The Nigerian film industry has carved a niche for itself in the global film sector, topping the list of film producers in the world, with the value of the industry put at N522 billion, BusinesssDay confirmed.
The country’s movie industry known as ‘Nollywood’, continues to improve in craft, volume and value of output, generating increasing interest and patronage locally and from around the world.
Despite the growth, the industry is still experiencing drawbacks when it comes to funding, equipment, skills-set, quality and piracy.
Alluding to the success of the country’s movie industry,Edem Duke, Nigeria’s Minister of Tourism and National Orientation, who was guest at the Nigeria-British Chamber of Commerce Breakfast Meeting in Lagos yesterday, said: “The traditional flagships in the creative industries have been the movie industry, the literature/theatre arts industry, and the music industry. UNESCO declared that Nollywood has the largest production of films in the world, with the UNDP/UNCTAD 2010 Report valuing the industry in 2008 at N522 billion (USD2.75bn).”
The world’s most rated film industry, America’s Hollywood is worth $92 billion (N1.45 trillion), producing 2,000 films per year. Bolllywood, India’s firm sector, produces 1,000 films per year and is worth $3.6 billion (N568 billion).
Duke said Nigeria has won all available prizes in the international literary world, including but not limited to the Nobel Prize, Booker Prize, Pulitzer Prize, etc. “In addition, the Nigeria LNG has instituted the most prestigious literature and science prizes in Africa – The Nigerian Prize for Literature and the Nigerian Prize for Science. Nigeria’s music industry has hit the world stage beyond the initial accomplishments worthy of predecessors like the inimitable Fela Anikulapo-Kuti, as Nigerian artistes now win major international awards, and are collaborating with global music practitioners to develop innovative award-winning lyrics” he said.
Duke further observes that other identified sectors of the country’s creative/entertainment industries are developing in leaps and bounds, surpassing the expectations of all stakeholders – especially fashion/lifestyle, comedy, dance, visual arts, and, increasingly, carnivals, festivals and the culinary arts. “Nigerians are extremely talented and creative people, and the country’s 160 million-plus population represents a large and demanding consumer market for creative content and new technologies.”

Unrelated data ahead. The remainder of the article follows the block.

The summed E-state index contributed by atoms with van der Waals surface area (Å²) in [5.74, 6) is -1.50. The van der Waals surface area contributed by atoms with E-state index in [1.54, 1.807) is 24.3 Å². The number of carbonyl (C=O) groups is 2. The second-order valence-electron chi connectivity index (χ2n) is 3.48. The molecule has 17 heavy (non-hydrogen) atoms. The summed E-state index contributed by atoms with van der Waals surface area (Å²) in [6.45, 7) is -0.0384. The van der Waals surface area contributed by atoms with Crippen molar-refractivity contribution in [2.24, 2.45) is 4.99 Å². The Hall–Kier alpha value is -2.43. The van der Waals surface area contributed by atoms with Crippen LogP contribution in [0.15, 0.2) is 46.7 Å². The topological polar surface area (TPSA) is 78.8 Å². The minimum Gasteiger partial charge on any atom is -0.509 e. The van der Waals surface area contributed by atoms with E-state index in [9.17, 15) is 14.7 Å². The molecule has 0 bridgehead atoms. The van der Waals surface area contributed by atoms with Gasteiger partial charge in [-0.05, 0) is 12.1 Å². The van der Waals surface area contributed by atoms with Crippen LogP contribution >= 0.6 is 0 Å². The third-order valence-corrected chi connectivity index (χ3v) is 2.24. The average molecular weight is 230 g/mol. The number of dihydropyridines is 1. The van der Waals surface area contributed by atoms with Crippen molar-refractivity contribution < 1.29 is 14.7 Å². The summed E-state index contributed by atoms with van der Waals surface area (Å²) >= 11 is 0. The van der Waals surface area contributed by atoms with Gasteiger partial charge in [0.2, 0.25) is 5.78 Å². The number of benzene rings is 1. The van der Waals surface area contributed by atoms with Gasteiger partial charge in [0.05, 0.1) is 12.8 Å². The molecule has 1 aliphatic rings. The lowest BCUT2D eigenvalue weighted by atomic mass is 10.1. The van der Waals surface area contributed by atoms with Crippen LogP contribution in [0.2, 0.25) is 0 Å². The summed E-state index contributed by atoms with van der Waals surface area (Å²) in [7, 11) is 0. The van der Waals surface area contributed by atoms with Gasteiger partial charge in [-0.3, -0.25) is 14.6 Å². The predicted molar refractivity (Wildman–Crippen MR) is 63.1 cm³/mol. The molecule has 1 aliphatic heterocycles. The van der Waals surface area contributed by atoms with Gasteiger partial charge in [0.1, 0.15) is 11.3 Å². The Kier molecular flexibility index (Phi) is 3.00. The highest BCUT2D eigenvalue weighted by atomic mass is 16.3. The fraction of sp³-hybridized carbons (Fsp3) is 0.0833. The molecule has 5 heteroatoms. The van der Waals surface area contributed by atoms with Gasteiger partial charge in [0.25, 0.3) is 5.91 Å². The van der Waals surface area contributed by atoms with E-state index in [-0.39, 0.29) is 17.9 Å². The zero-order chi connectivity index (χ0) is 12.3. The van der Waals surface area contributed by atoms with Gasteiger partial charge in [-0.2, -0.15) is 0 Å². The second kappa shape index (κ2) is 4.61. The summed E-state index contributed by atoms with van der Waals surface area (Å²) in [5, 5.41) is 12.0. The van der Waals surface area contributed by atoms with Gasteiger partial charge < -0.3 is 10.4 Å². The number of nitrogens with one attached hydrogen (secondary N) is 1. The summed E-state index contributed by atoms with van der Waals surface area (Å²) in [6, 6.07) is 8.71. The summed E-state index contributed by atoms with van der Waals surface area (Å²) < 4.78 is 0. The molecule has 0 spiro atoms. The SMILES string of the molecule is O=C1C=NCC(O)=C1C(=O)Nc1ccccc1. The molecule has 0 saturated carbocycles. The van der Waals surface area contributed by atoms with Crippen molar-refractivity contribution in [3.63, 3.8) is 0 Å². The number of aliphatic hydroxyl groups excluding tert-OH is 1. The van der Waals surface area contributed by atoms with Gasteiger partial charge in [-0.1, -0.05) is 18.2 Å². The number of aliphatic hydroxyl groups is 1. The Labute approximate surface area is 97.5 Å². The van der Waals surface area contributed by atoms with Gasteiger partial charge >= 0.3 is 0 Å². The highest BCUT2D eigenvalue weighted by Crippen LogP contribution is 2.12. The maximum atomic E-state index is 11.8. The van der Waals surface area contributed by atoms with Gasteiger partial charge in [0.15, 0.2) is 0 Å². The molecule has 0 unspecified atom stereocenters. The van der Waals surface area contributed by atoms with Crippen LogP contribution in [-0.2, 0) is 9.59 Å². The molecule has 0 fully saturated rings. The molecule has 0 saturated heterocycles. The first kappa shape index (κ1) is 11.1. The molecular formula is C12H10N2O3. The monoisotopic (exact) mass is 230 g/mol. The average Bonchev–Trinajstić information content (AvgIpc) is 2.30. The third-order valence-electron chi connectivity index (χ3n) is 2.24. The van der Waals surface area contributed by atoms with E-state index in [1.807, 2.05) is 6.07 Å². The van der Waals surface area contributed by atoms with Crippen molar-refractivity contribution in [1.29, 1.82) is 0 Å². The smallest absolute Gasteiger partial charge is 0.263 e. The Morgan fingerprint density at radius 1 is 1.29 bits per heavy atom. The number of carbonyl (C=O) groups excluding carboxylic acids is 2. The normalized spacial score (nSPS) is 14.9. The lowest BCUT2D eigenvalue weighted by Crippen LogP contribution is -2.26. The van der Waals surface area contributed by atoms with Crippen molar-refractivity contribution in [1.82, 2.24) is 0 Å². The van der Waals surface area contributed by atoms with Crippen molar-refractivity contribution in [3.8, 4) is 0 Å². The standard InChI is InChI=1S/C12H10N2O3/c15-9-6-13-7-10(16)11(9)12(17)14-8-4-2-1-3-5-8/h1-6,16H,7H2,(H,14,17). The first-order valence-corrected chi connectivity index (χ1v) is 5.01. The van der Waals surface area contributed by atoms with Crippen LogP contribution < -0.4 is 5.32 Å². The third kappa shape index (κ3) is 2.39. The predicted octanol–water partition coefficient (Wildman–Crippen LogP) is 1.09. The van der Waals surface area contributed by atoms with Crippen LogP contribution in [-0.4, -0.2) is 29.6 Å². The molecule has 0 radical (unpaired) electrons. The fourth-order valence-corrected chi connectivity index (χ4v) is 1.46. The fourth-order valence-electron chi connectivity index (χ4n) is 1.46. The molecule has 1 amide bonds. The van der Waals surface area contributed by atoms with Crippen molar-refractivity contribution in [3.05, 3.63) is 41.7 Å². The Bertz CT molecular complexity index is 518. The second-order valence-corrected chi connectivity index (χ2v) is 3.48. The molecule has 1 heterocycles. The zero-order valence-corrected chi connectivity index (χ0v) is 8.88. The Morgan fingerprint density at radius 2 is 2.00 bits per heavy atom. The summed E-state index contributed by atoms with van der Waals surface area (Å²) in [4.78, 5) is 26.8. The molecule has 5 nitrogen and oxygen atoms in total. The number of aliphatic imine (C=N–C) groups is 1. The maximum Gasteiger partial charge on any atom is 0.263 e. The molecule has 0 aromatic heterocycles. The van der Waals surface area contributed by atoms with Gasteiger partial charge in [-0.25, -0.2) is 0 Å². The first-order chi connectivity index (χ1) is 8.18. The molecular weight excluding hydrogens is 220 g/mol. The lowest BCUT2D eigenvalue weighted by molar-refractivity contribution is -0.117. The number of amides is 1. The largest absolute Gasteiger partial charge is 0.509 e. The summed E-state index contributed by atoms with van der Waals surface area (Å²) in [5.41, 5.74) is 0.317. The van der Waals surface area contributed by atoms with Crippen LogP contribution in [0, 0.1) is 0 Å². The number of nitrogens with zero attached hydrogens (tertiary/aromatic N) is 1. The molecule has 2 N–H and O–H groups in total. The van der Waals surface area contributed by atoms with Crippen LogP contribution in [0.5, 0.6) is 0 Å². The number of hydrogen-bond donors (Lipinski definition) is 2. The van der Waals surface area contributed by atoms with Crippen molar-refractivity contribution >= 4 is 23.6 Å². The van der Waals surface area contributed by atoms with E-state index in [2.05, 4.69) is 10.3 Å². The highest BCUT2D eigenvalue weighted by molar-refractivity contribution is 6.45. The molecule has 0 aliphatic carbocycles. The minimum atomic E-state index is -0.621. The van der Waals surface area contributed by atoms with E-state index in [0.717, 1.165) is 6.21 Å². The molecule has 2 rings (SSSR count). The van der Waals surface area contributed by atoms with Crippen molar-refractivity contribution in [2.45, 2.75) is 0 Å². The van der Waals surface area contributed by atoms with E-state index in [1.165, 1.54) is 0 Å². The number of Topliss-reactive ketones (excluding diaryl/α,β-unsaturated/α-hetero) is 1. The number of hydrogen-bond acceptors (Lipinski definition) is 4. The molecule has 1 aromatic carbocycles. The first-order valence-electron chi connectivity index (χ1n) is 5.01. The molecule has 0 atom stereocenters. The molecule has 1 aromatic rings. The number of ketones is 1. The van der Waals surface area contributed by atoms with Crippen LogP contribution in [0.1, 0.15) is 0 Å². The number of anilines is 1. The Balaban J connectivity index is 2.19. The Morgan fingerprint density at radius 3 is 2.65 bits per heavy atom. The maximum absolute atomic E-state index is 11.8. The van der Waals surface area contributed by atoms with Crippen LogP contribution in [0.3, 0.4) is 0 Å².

Commenting on the Nigerian film industry on February 23, 2012 Andrew Rice of the New York Times said: “Twenty years after bursting from the grungy street markets of Lagos, the $500 million Nigerian movie business churns out more than a thousand titles a year on average, and trails only Hollywood and Bollywood in terms of revenues. The films are hastily shot and then burned onto video CDs, a cheap alternative to DVDs. They are seldom seen in the developed world, but all over Africa consumers snap up the latest releases from video peddlers for a dollar or two…”
He added, “On a continent where economies usually depend on extracting natural resources or on charity, movie-making is now one of Nigeria’s largest sources of private-sector employment…The African Movie Academy Awards, held each year in the oil-rich Niger Delta region, have become a lavish spectacle, drawing visitors like Forest Whitaker and Danny Glover. Nigeria’s president, Goodluck Jonathan, has recruited Nollywood stars to campaign with him…”
He lamented “…most of the movies themselves are awful, marred by slapdash production, melodramatic acting and ludicrous plots”.
He gives kudos to Kunle Afolayan, a Nigerian film maker, whom he described as “one of a group of upstart directors trying to transcend those rote formulas and low expectations”. According to Rice, “His breakthrough film, the 2009 thriller “The Figurine,” was an aesthetic leap: while no viewer would confuse it with “Citizen Kane,” to Nigerians, it announced the arrival of a swaggering talent keen to upset an immature industry…”
Yemi Adefulu, deputy president of the Nigerian British Chamber of Commerce, says: “The creative industry is one that should be looked after. We can be a part of showcasing this to the U.K.”.